5th August 2011

People who work in physical professions are aware of the importance of muscle balance in performance. Ideally, each muscle works at an appropriate intensity in a state of equilibrium with other muscles. The spine is perfectly aligned, ligaments and tendons are neither too short nor too long. Similarly, the goal of self actualization or Nirvana is an equally balanced psyche that is perfectly, emotionally in tune and free of negativity.

However, in this quest for the ideal body or self, are we in fact ignoring or trying to change the things about ourselves that make us unique? For example, the choreographer Bob Fosse had a significant internal rotation in his legs, as a result, he found Ballet difficult. However, rather than spend all of his energy trying to correct this ‘flaw’ he made it a feature of his choreography. As a result, internally rotated legs is a unique aspect of his work.

Whether it’s a hyper-extended back, pigeon toes, a long neck, flat feet or too much or too little flexibility. It seems to me, that at some point, it is important that we work with what we have. There is no one ‘perfect’ posture for all people. We are surprisingly different. In addition, things like posture and stance are effected by culture and quotidian behaviour. if you spend a lot of time squatting by a fire (rather than sitting at a desk), this will impact your body shape and muscle balance. If you look at the way African Pigmy people stand, their backs are relatively hyper-extended, and I suspect all those Pilates folks will be shaking their heads in dismay….and yet, Pigmies seem to have few (or at least report few) instances of back pain.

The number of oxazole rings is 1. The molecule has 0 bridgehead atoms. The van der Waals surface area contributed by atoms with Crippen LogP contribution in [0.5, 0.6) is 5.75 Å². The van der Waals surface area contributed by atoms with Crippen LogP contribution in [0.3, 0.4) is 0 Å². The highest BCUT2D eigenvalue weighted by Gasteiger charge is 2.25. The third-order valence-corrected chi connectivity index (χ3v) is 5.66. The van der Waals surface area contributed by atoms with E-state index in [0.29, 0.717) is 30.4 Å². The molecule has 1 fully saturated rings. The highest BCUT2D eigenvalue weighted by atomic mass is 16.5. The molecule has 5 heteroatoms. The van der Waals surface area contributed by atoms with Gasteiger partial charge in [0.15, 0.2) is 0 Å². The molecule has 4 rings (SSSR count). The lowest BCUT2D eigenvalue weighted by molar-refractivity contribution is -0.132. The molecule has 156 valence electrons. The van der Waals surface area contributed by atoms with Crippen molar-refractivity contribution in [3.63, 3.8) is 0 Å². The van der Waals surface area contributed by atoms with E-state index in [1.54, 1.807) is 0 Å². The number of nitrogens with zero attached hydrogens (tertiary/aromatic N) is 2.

Likewise, one person’s Nirvana is another person’s hell. I believe we ultimately know what is best for us. And while it is tempting to place all of our power in the hands of experts such as doctors, therapists and trainers; we should also develop a deep awareness of our own bodies and needs and trust that it is possible to intuit the best way to address injuries, whether they be physical or psychological.

This is not to say that an expert perspective is not helpful, because it often can be. But rather that building a sense of trust in our own ability to grow and bring ourselves into balance is an equally essential component of somatic health.

Finally, there is no perfect body or personality, and we often achieve greatness when we embrace our flaws and find ways to turn them into strengths.


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